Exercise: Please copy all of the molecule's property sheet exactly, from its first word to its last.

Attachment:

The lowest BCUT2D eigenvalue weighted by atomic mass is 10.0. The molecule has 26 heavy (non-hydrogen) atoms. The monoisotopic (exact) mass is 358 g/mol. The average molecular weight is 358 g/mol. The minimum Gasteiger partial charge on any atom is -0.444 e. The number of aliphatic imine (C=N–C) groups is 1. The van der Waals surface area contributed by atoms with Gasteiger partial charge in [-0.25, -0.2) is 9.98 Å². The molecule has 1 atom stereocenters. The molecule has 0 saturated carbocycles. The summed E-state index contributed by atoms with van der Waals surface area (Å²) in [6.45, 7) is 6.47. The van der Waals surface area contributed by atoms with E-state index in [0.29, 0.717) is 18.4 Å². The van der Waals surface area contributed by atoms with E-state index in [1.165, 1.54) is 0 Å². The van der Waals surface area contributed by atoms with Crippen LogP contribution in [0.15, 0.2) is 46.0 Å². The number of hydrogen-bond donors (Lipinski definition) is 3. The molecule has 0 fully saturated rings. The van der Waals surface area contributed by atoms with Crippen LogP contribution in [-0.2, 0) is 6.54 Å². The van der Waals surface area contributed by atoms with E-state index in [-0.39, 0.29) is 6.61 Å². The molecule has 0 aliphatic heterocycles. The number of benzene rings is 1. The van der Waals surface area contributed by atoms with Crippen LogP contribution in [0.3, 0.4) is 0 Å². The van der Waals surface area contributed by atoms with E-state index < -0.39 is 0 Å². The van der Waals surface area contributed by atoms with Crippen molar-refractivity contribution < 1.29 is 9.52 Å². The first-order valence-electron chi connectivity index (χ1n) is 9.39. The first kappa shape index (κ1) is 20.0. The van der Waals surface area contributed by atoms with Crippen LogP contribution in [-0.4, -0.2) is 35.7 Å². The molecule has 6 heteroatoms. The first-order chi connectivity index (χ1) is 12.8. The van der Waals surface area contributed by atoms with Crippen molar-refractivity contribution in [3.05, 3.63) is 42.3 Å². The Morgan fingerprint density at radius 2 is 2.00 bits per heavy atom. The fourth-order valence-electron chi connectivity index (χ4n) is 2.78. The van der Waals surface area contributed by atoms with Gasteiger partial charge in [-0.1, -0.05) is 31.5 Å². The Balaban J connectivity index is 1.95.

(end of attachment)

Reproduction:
The lowest BCUT2D eigenvalue weighted by atomic mass is 10.0. The molecule has 26 heavy (non-hydrogen) atoms. The monoisotopic (exact) mass is 358 g/mol. The average molecular weight is 358 g/mol. The minimum Gasteiger partial charge on any atom is -0.444 e. The number of aliphatic imine (C=N–C) groups is 1. The van der Waals surface area contributed by atoms with Gasteiger partial charge in [-0.25, -0.2) is 9.98 Å². The molecule has 1 atom stereocenters. The molecule has 0 saturated carbocycles. The summed E-state index contributed by atoms with van der Waals surface area (Å²) in [6.45, 7) is 6.47. The van der Waals surface area contributed by atoms with E-state index in [0.29, 0.717) is 18.4 Å². The van der Waals surface area contributed by atoms with E-state index in [1.165, 1.54) is 0 Å². The van der Waals surface area contributed by atoms with Crippen LogP contribution in [0.15, 0.2) is 46.0 Å². The number of hydrogen-bond donors (Lipinski definition) is 3. The molecule has 0 fully saturated rings. The van der Waals surface area contributed by atoms with Crippen LogP contribution in [-0.2, 0) is 6.54 Å². The van der Waals surface area contributed by atoms with E-state index in [-0.39, 0.29) is 6.61 Å². The molecule has 0 aliphatic heterocycles. The number of benzene rings is 1. The van der Waals surface area contributed by atoms with Crippen LogP contribution in [0.3, 0.4) is 0 Å². The van der Waals surface area contributed by atoms with E-state index < -0.39 is 0 Å². The van der Waals surface area contributed by atoms with Crippen molar-refractivity contribution < 1.29 is 9.52 Å². The first-order valence-electron chi connectivity index (χ1n) is 9.39. The first kappa shape index (κ1) is 20.0. The van der Waals surface area contributed by atoms with Crippen LogP contribution in [-0.4, -0.2) is 35.7 Å². The molecule has 6 heteroatoms. The first-order chi connectivity index (χ1) is 12.8. The van der Waals surface area contributed by atoms with Crippen molar-refractivity contribution in [3.05, 3.63) is 42.3 Å². The Morgan fingerprint density at radius 2 is 2.00 bits per heavy atom. The fourth-order valence-electron chi connectivity index (χ4n) is 2.78. The van der Waals surface area contributed by atoms with Gasteiger partial charge in [-0.1, -0.05) is 31.5 Å². The Balaban J connectivity index is 1.95.